Christmas: A Celebration of the Incarnation

Does Christmas deserve its immense place on the Christian calendar? Besides the obvious perk of giving and receiving gifts, baking cookies, and eating large meals with family, does the religious significance of the holiday carry enough weight and significance on its own?

One would think that Easter, the feast of Christ’s Resurrection, trumps Christ’s birthday.

And then one could be wrong.

While reading up on atonement theories (as in, the way salvation works relating to Good Friday and Easter), I came across the Eastern Orthodox view. They don’t mess around with the specific mechanics of the actual salvation act, but instead look to the incarnation of Christ–the birth of God as a human–as the key moment in salvation history where God came down to save us. A writer from the Antiochian Christian Diocese says:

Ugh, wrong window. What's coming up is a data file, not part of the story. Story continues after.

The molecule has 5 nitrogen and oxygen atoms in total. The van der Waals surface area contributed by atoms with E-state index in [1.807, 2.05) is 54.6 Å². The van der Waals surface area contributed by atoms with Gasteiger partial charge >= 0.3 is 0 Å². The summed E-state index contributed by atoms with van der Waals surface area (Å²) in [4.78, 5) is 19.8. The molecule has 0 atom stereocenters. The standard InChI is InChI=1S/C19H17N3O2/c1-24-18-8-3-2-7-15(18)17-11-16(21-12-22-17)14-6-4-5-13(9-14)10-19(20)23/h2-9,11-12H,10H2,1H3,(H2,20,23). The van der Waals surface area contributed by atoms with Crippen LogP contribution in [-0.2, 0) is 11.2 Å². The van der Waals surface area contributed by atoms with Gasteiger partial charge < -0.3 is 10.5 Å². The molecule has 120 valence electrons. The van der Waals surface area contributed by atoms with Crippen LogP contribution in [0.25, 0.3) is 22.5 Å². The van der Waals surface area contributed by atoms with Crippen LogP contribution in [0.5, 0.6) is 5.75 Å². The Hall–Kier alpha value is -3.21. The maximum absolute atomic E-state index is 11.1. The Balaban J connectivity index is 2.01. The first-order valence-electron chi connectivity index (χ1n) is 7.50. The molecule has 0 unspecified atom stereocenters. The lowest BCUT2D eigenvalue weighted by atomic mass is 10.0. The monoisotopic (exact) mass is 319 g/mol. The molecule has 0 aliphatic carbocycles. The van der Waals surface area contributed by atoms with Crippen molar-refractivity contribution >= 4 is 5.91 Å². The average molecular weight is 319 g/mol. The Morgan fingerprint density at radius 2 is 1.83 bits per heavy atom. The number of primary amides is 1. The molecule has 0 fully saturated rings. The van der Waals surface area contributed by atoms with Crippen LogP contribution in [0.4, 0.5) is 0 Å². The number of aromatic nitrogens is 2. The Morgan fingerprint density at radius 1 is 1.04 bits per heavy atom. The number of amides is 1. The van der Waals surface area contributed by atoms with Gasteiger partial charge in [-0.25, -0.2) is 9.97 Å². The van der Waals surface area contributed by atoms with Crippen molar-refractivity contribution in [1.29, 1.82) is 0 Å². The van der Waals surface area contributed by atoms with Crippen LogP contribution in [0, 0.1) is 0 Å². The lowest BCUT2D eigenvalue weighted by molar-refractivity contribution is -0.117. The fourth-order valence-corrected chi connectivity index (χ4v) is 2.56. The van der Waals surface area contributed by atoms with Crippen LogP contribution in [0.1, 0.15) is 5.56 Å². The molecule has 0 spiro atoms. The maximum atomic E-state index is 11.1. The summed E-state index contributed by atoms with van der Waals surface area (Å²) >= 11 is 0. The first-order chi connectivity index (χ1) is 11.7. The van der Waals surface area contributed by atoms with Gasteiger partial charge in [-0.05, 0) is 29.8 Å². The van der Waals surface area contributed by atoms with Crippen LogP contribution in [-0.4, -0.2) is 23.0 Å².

The Eastern Christian places the greatest importance upon the religious aspects of this great Feast Day. It is to the Eastern mind — a day for rejoicing, because on this day, he [or she] has received his [or her] opportunity for Eternal Salvation with God in Heaven (antiochian.org).

This goes beyond trying to celebrate Good Friday or Easter on Christmas. Christ taking a place among his creation changes everything. Jesus did not just come to die and rise again. He came to bring God’s Kingdom to earth, and the cross and resurrection were key parts of that larger mission.

Christmas celebrates the inauguration of Christ’s mission, the coming of God’s rule to earth.

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